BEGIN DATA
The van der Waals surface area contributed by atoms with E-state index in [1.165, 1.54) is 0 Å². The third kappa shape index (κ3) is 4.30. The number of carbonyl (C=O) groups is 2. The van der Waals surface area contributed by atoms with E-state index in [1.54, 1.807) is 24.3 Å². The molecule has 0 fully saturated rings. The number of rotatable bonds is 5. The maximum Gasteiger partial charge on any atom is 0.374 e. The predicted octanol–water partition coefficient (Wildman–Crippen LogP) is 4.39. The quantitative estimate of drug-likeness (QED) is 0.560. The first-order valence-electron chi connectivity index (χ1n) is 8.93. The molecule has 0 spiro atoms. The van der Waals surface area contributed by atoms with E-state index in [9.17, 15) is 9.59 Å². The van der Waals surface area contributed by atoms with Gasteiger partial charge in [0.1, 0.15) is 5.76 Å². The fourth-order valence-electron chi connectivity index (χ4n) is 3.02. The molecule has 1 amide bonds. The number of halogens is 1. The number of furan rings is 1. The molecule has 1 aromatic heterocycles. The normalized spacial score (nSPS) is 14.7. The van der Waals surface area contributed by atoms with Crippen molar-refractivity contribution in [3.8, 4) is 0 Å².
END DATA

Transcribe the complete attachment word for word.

The van der Waals surface area contributed by atoms with E-state index in [1.165, 1.54) is 0 Å². The third kappa shape index (κ3) is 4.30. The number of carbonyl (C=O) groups is 2. The van der Waals surface area contributed by atoms with E-state index in [1.54, 1.807) is 24.3 Å². The molecule has 0 fully saturated rings. The number of rotatable bonds is 5. The maximum Gasteiger partial charge on any atom is 0.374 e. The predicted octanol–water partition coefficient (Wildman–Crippen LogP) is 4.39. The quantitative estimate of drug-likeness (QED) is 0.560. The first-order valence-electron chi connectivity index (χ1n) is 8.93. The molecule has 0 spiro atoms. The van der Waals surface area contributed by atoms with E-state index in [9.17, 15) is 9.59 Å². The van der Waals surface area contributed by atoms with Gasteiger partial charge in [0.1, 0.15) is 5.76 Å². The fourth-order valence-electron chi connectivity index (χ4n) is 3.02. The molecule has 1 amide bonds. The number of halogens is 1. The number of furan rings is 1. The molecule has 1 aromatic heterocycles. The normalized spacial score (nSPS) is 14.7. The van der Waals surface area contributed by atoms with Crippen molar-refractivity contribution in [3.8, 4) is 0 Å².